39 Now Joseph had been brought down to Egypt, and Potiphar, an officer of Pharaoh, the captain of the guard, an Egyptian, had bought him from the Ishmaelites who had brought him down there. The Lord was with Joseph, and he became a successful man, and he was in the house of his Egyptian master. His master saw that the Lord was with him and that the Lord caused all that he did to succeed in his hands. So Joseph found favor in his sight and attended him, and he made him overseer of his house and put him in charge of all that he had. From the time that he made him overseer in his house and over all that he had, the Lord blessed the Egyptian's house for Joseph's sake; the blessing of the Lord was on all that he had, in house and field. So he left all that he had in Joseph's charge, and because of him he had no concern about anything but the food he ate.

Now Joseph was handsome in form and appearance. And after a time his master's wife cast her eyes on Joseph and said, “Lie with me.” But he refused and said to his master's wife, “Behold, because of me my master has no concern about anything in the house, and he has put everything that he has in my charge. He is not greater in this house than I am, nor has he kept back anything from me except you, because you are his wife. How then can I do this great wickedness and sin against God?” 10 And as she spoke to Joseph day after day, he would not listen to her, to lie beside her or to be with her.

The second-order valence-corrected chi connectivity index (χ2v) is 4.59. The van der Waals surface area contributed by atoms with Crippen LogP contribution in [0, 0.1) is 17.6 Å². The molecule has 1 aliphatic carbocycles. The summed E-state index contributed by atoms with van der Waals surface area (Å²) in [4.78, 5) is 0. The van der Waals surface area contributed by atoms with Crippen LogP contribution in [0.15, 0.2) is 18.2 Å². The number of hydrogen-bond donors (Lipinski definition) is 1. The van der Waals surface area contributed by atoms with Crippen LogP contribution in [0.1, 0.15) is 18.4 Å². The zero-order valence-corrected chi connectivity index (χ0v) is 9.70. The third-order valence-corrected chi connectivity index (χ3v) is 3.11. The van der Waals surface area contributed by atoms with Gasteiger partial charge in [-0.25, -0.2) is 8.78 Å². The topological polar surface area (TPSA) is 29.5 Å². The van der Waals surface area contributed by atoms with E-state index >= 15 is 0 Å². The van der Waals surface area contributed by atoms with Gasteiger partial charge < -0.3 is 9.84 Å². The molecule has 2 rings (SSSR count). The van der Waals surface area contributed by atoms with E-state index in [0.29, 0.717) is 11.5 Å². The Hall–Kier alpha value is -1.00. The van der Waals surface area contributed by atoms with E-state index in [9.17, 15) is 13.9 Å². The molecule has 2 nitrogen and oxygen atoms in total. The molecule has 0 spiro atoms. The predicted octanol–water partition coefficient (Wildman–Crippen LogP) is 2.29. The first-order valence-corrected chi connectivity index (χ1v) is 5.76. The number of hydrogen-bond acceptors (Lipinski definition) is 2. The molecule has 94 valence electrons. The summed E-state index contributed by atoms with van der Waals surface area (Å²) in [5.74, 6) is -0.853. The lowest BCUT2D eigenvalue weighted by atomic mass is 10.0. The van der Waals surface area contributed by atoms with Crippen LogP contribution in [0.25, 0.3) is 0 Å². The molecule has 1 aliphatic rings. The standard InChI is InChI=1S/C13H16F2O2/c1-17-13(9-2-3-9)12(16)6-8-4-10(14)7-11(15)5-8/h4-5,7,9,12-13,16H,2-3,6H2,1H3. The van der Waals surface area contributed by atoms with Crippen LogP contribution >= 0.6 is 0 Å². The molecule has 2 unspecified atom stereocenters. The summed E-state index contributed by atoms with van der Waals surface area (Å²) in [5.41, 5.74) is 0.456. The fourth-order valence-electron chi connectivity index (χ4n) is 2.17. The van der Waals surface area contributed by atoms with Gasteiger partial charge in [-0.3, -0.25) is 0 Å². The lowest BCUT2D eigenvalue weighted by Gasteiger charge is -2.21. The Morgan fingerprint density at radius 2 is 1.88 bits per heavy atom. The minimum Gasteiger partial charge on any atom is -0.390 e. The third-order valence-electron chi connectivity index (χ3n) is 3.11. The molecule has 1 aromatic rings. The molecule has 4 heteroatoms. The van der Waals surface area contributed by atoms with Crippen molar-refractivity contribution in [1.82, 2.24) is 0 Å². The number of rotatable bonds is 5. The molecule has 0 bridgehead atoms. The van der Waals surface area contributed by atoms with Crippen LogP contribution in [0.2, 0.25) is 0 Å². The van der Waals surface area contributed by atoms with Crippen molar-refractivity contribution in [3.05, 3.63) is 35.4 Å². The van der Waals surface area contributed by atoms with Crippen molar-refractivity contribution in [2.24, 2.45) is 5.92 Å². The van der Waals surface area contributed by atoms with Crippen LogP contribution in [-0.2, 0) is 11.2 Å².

11 But one day, when he went into the house to do his work and none of the men of the house was there in the house, 12 she caught him by his garment, saying, “Lie with me.” But he left his garment in her hand and fled and got out of the house. 13 And as soon as she saw that he had left his garment in her hand and had fled out of the house, 14 she called to the men of her household and said to them, “See, he has brought among us a Hebrew to laugh at us. He came in to me to lie with me, and I cried out with a loud voice. 15 And as soon as he heard that I lifted up my voice and cried out, he left his garment beside me and fled and got out of the house.” 16 Then she laid up his garment by her until his master came home, 17 and she told him the same story, saying, “The Hebrew servant, whom you have brought among us, came in to me to laugh at me. 18 But as soon as I lifted up my voice and cried, he left his garment beside me and fled out of the house.”